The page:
How To Become A MASTER In Your Field – Domain Maps, Deliberate vs Normal Practice, Reading vs Implementation and Why Talent Is “Overrated”
“The time that leads to Mastery, is dependent on the intensity of our focus” – Robert Greene
Mastery by definition is having comprehensive knowledge or skill in a subject or accomplishment. Achieving Mastery in anything, whether that be chess, a sport, business pursuit, or even in your creative endeavors is possible for anyone with the determination to reach their end goal. Whilst the cliches of “work hard”, and “practice makes perfect” ring true, there are more nuanced and tactical ways of approaching Mastery more rapidly.
In this article, we are going to look at a few keys to becoming Masters in our respective fields, and how we can fine tune and personalize these points to help us to gain expertise and knowledge faster.
Deliberate vs Normal Practice
The first key in how we can achieve mastery is in how we practice. Practice is the very foundation we build our skills around and without practice, mental muscle would atrophy and our skills would become rusty.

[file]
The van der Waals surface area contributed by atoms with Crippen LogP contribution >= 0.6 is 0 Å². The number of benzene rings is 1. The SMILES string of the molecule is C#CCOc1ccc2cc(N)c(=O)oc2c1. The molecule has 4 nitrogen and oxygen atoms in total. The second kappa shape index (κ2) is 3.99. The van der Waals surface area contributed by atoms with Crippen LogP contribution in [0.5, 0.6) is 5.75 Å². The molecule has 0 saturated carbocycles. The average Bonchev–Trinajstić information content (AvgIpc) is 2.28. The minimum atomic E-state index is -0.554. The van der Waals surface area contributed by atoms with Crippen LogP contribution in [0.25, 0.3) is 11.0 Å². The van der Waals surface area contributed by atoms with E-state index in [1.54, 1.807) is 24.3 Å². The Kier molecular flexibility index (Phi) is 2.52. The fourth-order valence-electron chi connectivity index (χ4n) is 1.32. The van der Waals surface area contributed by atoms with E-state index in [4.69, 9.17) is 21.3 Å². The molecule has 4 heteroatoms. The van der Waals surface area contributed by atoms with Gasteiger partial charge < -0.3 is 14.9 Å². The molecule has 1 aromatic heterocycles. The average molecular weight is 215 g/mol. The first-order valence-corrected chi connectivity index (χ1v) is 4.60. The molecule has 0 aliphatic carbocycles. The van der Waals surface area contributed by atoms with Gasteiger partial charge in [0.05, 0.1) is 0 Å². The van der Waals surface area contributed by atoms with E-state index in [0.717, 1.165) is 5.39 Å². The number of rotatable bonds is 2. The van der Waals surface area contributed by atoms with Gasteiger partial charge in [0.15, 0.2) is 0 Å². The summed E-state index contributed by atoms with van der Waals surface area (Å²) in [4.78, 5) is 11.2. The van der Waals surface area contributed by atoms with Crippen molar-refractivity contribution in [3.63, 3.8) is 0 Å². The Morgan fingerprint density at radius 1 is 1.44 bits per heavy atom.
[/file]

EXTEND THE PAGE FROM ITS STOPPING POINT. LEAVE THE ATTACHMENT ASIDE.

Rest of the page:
Practice reinforces our motor patterns and helps our bodies and brains become more accustomed to doing things autonomously vs having to have a heavy amount of input and conscious thought to accomplish something.
With that being said, once we are no longer a beginner, our practice tends to become more mindless. We strum the same notes on the guitar, format our articles in the same ways, and use the same skating drills on the rink.
This is where Deliberate Practice comes into play. Whilst normal practice is mindless repetition, deliberate practice is a systematic, and self analyzing approach.
To use deliberate practice you must break down every nuanced detail about how you practice, and find holes in your technique, or artistry.
For example, if you are a comedian looking to have more presence on stage, or become more funny, you can practice in front of the mirror to gain confidence, take material from the news and skew it into a different, humorous way, or even join a comedy club and do an improv gig. All of these are greats ways of practicing and will help you immensely in becoming a better comedian.